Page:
The collection brimming with some strong nature images does reflect on the poet’s quest for relief from urban wilderness which has “a strategy on every limb of the township”. There is this unworded yearning for solitude out of the metropolis humdrum. There is a need to be where time has stilled:

                                     “the old staircase drops gossips and stories,
                                       finding no comfort here,
                                       my silent calls echo down
                                      the empty rooms and the courtyard
                                      fill with layers of memories.”
                                                                             (from Home coming)

Lahiri takes his readers for a beautiful word walk. The vignettes such as,
                                   On nothing but a malachite green field,
                                I can catch a butterfly in a faded evening
                                     On the overflowing banks,
                                                                                (from Battle)
makes the city dweller yearn for the rural freshness, wanting to return to a homeland lost in the “everyday chaos and cauldron”. One would find silence appearing often in his poems, that also reminds us the bitter truth: we all crave for this sweet silence…

                                                      the distant
                                            rolling voice and then a veil of silence.
                                                                                   (from Muted Color)
                                           The strong wind delete
                                          The archaic code of the silence
                                                                                     (from Claw Back)

                                        Vermillion in a glass case
                                        Shaped and revised memories,
                                       Behind the steel mirror,
                                               The broken words left unsaid.

                                                                                   (from Time Warp)
Man is battle born. Poets are no different. In not so strong words as can be the poet talks of his share. He talks of a world mostly kept under wrap. He shares his “altering craving and emotion”, “when we all fall silent between thin layers of air altering the intensity.” And then furthers on:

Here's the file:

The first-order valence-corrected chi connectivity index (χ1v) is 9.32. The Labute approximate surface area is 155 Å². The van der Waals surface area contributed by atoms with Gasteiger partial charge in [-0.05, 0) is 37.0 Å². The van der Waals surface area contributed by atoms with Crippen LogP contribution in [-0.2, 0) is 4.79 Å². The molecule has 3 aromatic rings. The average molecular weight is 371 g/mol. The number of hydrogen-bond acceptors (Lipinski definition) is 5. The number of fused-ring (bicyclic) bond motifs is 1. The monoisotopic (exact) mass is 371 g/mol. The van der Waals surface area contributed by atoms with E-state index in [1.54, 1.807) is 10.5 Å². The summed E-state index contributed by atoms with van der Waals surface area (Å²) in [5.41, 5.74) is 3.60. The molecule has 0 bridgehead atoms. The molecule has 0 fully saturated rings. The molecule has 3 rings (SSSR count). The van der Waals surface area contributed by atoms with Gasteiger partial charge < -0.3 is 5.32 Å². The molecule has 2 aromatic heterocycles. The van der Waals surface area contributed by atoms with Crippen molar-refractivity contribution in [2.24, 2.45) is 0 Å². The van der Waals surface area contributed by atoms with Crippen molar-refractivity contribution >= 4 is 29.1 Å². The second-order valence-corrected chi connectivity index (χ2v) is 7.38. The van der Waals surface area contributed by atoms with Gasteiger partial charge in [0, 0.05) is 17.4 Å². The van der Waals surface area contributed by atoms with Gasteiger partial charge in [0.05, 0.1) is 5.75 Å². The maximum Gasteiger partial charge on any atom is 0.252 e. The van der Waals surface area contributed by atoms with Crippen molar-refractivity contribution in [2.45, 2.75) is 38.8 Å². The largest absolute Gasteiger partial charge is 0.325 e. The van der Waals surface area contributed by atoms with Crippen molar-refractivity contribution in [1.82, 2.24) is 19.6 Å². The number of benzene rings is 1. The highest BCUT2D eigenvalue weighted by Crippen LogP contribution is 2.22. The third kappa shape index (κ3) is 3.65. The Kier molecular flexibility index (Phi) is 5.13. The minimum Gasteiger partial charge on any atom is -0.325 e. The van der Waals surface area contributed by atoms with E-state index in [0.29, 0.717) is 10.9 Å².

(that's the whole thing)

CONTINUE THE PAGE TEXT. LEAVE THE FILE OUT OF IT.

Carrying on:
Like your blood stained hand
                                     Recalls dusty wind, fallen leaflets,
                                                 Take a bite of you,
                                 Absorb the strong scent of deer musk.

This is the pain of a poet. To effortlessly veil the unpleasantness keeping the liver alive. He does it with panache.

                        The river bed, the ultimate refuge to lie down and rest
                                                                                  ( From Water)

A reader Prabhanjan k Mishra puts it aptly: “Lahiri writes subtly, touching his thoughts with silk gloves yet leaves his finger prints like a painter’s signature on his canvas. In many poems, he broods with a velvety mask creating a halo of sad romance but leaving a reader baffled if the poet is grieving or is happily drunk with his loss.” 

Tidal interlude ergo is a beautifully crafted poetic reflection which incorporates the everyday living. The leaves of the book are drabbed with romance. It is laced with earnestness. Its tone kept coetaneous. It will connect a cord with the newer ilk of writers preferring to write less time consuming blank verses and can be an out and out reflective read.